Researchers at Texas State University have been able to use invasive sargassum seaweed to create high-quality compost, reports the American Society for Horticultural Science. In this study, sargassum drifts on beaches that are usually landfilled or incorporated into dunes were composted with food waste and wood chips. Although there were initial concerns about the salt content of the seaweed, pre-washing did not improve the quality of the compost. Researchers found that the sargassum-based compost was of either equal or higher quality than traditional compost.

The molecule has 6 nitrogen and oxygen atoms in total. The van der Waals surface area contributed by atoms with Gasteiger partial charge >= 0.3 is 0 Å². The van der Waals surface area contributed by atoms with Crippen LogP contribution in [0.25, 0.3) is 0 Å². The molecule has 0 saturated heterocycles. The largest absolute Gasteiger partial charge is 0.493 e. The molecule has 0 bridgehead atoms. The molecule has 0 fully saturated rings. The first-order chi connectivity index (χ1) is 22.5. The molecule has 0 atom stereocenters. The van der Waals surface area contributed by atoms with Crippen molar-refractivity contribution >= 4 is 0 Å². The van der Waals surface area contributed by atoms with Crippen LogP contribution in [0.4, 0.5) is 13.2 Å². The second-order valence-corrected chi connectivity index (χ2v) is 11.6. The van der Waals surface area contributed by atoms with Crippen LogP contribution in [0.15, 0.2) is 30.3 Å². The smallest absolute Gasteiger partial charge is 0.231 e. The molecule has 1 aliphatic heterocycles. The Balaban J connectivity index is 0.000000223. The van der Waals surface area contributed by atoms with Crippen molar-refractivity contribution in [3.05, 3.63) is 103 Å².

More Breaking News« Tomato Grafting and High-Tunnel Growing Improve Yields :: International Study Predicts Environmental Change Will Reduce Production of Vegetables and Legumes »
No Comments for this post yet...